Department of Health

Easter mosquito warning for Murray Valley

Published by Department of Health & Human Services

Residents and visitors along the Murray River in northern Victoria are being warned to protect themselves from mosquito bites following detection of Murray Valley Encephalitis virus in the Riverina region of NSW.

Victoria's Deputy Chief Health Officer, Dr Michael Ackland said MVE virus had been detected in the sentinel chicken flocks at Deniliquin near the Victorian border.

A similar mosquito-borne disease, Kunjin virus, has also been detected in a flock in Leeton.

The sentinel chicken surveillance program - during which chickens are regularly tested for the presence of a range of mosquito-borne infections - serves as an early warning system for potential human cases.

Dr Ackland said no viruses had been detected in the nine Victorian flocks this summer, but testing continues.

“Recent heavy rain in the area and relatively warm weather has created conditions ideal for mosquito breeding and we have seen a significant increase in mosquito numbers as a result,” he said.

“With the school holiday period being a time of increased outdoor activity and travel to these areas, taking measures to avoid bites is a critical step to protecting against mosquito-borne diseases.”

Usual symptoms of Murray Valley encephalitis virus disease include severe headache, high fever, drowsiness, neck stiffness, tremor and seizures. Symptoms for Kunjin virus are similar but typically more mild. People experiencing symptoms should seek immediate medical attention from their GP or their local hospital. Onset of symptoms may be from 7 to 28 days following a mosquito bite.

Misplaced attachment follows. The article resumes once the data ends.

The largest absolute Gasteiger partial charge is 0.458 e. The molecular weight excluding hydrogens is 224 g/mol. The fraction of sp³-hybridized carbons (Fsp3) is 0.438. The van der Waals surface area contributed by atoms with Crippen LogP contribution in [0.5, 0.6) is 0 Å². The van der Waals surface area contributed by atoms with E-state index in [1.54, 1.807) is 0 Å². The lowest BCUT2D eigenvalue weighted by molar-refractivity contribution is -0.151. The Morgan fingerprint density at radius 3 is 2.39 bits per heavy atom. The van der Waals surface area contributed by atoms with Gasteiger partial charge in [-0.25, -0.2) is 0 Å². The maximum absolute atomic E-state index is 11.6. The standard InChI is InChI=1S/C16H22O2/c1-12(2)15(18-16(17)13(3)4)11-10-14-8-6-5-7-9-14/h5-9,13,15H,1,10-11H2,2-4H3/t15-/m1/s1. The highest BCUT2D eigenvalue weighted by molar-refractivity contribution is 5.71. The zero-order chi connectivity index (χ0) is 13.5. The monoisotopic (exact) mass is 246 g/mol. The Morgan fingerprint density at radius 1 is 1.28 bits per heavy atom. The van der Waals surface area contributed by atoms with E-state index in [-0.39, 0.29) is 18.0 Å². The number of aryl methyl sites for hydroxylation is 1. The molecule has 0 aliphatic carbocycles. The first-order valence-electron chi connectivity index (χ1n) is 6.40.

The last confirmed human case of MVE in Victoria was reported in 1974, when a large outbreak occurred throughout much of south eastern Australia.

Dr Ackland says the environmental conditions over the next few weeks may continue to provide ideal breeding conditions for mosquitoes.

Simple precautions can help protect against mosquitoes, he said.

“Mosquitoes are at their most active at dawn and dusk, although some species can be present and bite throughout the day,” Dr Ackland said.

Householders should ensure that insect screens fitted to doors and windows are in good condition.

“Visitors and residents are encouraged to wear long, light colored loose-fitting clothing and use a suitable insect repellent containing picaridin or DEET as an active ingredient on exposed skin areas,” Dr Ackland said.

“Mosquito numbers can be reduced by getting rid of stagnant water around the home or campsites. Mosquitoes will breed in any receptacle that can hold water, including old tyres, unused fish ponds, unsealed water tanks and pot plant holders

“As mosquitoes can hatch quickly, water containers around the home should be emptied at least once a week.”

Information on protecting against mosquito bites can be found at Beat the BiteExternal Link

Reviewed 11 April 2014


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Bram Alexander Department of Health Media Unit

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